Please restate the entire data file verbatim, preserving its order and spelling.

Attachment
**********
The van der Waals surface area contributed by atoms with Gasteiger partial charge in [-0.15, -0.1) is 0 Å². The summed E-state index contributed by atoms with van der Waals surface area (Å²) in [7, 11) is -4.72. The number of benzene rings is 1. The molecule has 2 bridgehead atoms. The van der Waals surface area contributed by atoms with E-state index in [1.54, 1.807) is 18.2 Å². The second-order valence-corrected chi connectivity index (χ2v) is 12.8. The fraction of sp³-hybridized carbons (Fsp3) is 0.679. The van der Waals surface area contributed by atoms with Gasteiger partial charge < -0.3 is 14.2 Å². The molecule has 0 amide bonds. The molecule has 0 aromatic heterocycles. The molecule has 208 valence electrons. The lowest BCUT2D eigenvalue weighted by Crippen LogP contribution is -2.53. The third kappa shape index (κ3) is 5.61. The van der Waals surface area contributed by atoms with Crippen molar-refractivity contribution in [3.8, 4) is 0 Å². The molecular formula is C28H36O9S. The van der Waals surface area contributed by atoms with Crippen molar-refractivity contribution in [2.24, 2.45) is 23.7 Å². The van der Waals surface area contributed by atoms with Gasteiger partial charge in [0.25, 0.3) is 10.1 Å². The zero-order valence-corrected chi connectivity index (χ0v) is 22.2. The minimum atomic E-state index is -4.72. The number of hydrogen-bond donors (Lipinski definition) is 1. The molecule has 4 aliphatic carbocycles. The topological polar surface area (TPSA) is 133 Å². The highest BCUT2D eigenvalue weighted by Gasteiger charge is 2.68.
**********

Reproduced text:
The van der Waals surface area contributed by atoms with Gasteiger partial charge in [-0.15, -0.1) is 0 Å². The summed E-state index contributed by atoms with van der Waals surface area (Å²) in [7, 11) is -4.72. The number of benzene rings is 1. The molecule has 2 bridgehead atoms. The van der Waals surface area contributed by atoms with E-state index in [1.54, 1.807) is 18.2 Å². The second-order valence-corrected chi connectivity index (χ2v) is 12.8. The fraction of sp³-hybridized carbons (Fsp3) is 0.679. The van der Waals surface area contributed by atoms with Gasteiger partial charge < -0.3 is 14.2 Å². The molecule has 0 amide bonds. The molecule has 0 aromatic heterocycles. The molecule has 208 valence electrons. The lowest BCUT2D eigenvalue weighted by Crippen LogP contribution is -2.53. The third kappa shape index (κ3) is 5.61. The van der Waals surface area contributed by atoms with Crippen molar-refractivity contribution in [3.8, 4) is 0 Å². The molecular formula is C28H36O9S. The van der Waals surface area contributed by atoms with Crippen molar-refractivity contribution in [2.24, 2.45) is 23.7 Å². The van der Waals surface area contributed by atoms with Gasteiger partial charge in [0.25, 0.3) is 10.1 Å². The zero-order valence-corrected chi connectivity index (χ0v) is 22.2. The minimum atomic E-state index is -4.72. The number of hydrogen-bond donors (Lipinski definition) is 1. The molecule has 4 aliphatic carbocycles. The topological polar surface area (TPSA) is 133 Å². The highest BCUT2D eigenvalue weighted by Gasteiger charge is 2.68.